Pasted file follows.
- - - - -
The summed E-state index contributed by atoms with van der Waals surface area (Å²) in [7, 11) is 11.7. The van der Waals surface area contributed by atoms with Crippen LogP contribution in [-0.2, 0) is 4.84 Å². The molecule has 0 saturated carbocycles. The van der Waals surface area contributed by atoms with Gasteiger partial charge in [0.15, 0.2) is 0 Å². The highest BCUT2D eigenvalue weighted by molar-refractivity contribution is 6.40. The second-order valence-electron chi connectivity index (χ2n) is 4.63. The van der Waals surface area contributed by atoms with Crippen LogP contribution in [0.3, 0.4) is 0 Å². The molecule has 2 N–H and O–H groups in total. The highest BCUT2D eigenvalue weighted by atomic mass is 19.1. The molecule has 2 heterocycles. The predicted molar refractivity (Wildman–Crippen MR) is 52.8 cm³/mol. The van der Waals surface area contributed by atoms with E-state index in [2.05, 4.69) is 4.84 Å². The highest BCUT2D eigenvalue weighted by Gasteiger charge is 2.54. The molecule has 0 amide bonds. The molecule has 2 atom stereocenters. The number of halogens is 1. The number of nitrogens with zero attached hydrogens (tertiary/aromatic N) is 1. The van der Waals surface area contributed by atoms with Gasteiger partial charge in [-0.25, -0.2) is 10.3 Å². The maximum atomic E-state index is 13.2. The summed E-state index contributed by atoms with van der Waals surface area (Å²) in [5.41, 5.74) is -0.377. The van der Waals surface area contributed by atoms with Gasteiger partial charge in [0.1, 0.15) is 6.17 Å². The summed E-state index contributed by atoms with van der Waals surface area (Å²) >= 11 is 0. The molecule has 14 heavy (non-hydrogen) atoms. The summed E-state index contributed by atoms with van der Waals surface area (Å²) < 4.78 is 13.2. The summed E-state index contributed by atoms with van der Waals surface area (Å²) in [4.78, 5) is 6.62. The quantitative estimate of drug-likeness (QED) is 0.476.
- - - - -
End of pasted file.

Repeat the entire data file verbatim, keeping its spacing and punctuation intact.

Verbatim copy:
The summed E-state index contributed by atoms with van der Waals surface area (Å²) in [7, 11) is 11.7. The van der Waals surface area contributed by atoms with Crippen LogP contribution in [-0.2, 0) is 4.84 Å². The molecule has 0 saturated carbocycles. The van der Waals surface area contributed by atoms with Gasteiger partial charge in [0.15, 0.2) is 0 Å². The highest BCUT2D eigenvalue weighted by molar-refractivity contribution is 6.40. The second-order valence-electron chi connectivity index (χ2n) is 4.63. The van der Waals surface area contributed by atoms with Crippen LogP contribution in [0.3, 0.4) is 0 Å². The molecule has 2 N–H and O–H groups in total. The highest BCUT2D eigenvalue weighted by atomic mass is 19.1. The molecule has 2 heterocycles. The predicted molar refractivity (Wildman–Crippen MR) is 52.8 cm³/mol. The van der Waals surface area contributed by atoms with E-state index in [2.05, 4.69) is 4.84 Å². The highest BCUT2D eigenvalue weighted by Gasteiger charge is 2.54. The molecule has 0 amide bonds. The molecule has 2 atom stereocenters. The number of halogens is 1. The number of nitrogens with zero attached hydrogens (tertiary/aromatic N) is 1. The van der Waals surface area contributed by atoms with Gasteiger partial charge in [-0.25, -0.2) is 10.3 Å². The maximum atomic E-state index is 13.2. The summed E-state index contributed by atoms with van der Waals surface area (Å²) in [5.41, 5.74) is -0.377. The van der Waals surface area contributed by atoms with Gasteiger partial charge in [0.1, 0.15) is 6.17 Å². The summed E-state index contributed by atoms with van der Waals surface area (Å²) >= 11 is 0. The molecule has 14 heavy (non-hydrogen) atoms. The summed E-state index contributed by atoms with van der Waals surface area (Å²) < 4.78 is 13.2. The summed E-state index contributed by atoms with van der Waals surface area (Å²) in [4.78, 5) is 6.62. The quantitative estimate of drug-likeness (QED) is 0.476.